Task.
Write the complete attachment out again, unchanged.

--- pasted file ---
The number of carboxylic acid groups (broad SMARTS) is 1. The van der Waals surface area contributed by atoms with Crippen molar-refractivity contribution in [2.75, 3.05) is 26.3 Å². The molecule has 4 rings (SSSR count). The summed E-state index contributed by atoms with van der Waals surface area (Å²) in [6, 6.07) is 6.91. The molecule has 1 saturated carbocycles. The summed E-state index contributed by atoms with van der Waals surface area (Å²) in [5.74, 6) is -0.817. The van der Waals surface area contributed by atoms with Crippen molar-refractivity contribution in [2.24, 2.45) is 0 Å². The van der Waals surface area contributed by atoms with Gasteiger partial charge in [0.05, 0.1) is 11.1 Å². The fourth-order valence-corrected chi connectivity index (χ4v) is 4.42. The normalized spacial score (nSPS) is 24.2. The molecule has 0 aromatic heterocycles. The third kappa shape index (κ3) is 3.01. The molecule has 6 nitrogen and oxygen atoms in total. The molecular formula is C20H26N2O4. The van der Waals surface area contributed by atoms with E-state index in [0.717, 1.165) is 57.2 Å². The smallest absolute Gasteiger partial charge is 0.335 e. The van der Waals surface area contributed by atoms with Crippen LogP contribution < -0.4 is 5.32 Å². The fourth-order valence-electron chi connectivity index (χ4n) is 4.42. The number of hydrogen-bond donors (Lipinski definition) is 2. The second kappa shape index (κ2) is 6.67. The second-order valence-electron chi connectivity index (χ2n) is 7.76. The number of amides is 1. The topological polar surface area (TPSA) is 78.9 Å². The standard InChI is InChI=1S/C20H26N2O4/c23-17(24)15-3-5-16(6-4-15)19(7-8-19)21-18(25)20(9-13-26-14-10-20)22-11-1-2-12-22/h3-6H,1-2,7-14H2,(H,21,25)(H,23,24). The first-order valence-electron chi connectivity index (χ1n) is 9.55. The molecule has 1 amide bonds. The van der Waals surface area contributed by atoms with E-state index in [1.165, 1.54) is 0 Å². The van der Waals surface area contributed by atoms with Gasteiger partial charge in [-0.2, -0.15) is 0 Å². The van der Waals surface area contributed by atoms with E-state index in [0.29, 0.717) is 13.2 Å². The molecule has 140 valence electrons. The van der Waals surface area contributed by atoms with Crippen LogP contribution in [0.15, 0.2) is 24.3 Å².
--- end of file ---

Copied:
The number of carboxylic acid groups (broad SMARTS) is 1. The van der Waals surface area contributed by atoms with Crippen molar-refractivity contribution in [2.75, 3.05) is 26.3 Å². The molecule has 4 rings (SSSR count). The summed E-state index contributed by atoms with van der Waals surface area (Å²) in [6, 6.07) is 6.91. The molecule has 1 saturated carbocycles. The summed E-state index contributed by atoms with van der Waals surface area (Å²) in [5.74, 6) is -0.817. The van der Waals surface area contributed by atoms with Crippen molar-refractivity contribution in [2.24, 2.45) is 0 Å². The van der Waals surface area contributed by atoms with Gasteiger partial charge in [0.05, 0.1) is 11.1 Å². The fourth-order valence-corrected chi connectivity index (χ4v) is 4.42. The normalized spacial score (nSPS) is 24.2. The molecule has 0 aromatic heterocycles. The third kappa shape index (κ3) is 3.01. The molecule has 6 nitrogen and oxygen atoms in total. The molecular formula is C20H26N2O4. The van der Waals surface area contributed by atoms with E-state index in [0.717, 1.165) is 57.2 Å². The smallest absolute Gasteiger partial charge is 0.335 e. The van der Waals surface area contributed by atoms with Crippen LogP contribution < -0.4 is 5.32 Å². The fourth-order valence-electron chi connectivity index (χ4n) is 4.42. The number of hydrogen-bond donors (Lipinski definition) is 2. The second kappa shape index (κ2) is 6.67. The second-order valence-electron chi connectivity index (χ2n) is 7.76. The number of amides is 1. The topological polar surface area (TPSA) is 78.9 Å². The standard InChI is InChI=1S/C20H26N2O4/c23-17(24)15-3-5-16(6-4-15)19(7-8-19)21-18(25)20(9-13-26-14-10-20)22-11-1-2-12-22/h3-6H,1-2,7-14H2,(H,21,25)(H,23,24). The first-order valence-electron chi connectivity index (χ1n) is 9.55. The molecule has 1 amide bonds. The van der Waals surface area contributed by atoms with E-state index in [1.165, 1.54) is 0 Å². The van der Waals surface area contributed by atoms with Gasteiger partial charge in [-0.2, -0.15) is 0 Å². The van der Waals surface area contributed by atoms with E-state index in [0.29, 0.717) is 13.2 Å². The molecule has 140 valence electrons. The van der Waals surface area contributed by atoms with Crippen LogP contribution in [0.15, 0.2) is 24.3 Å².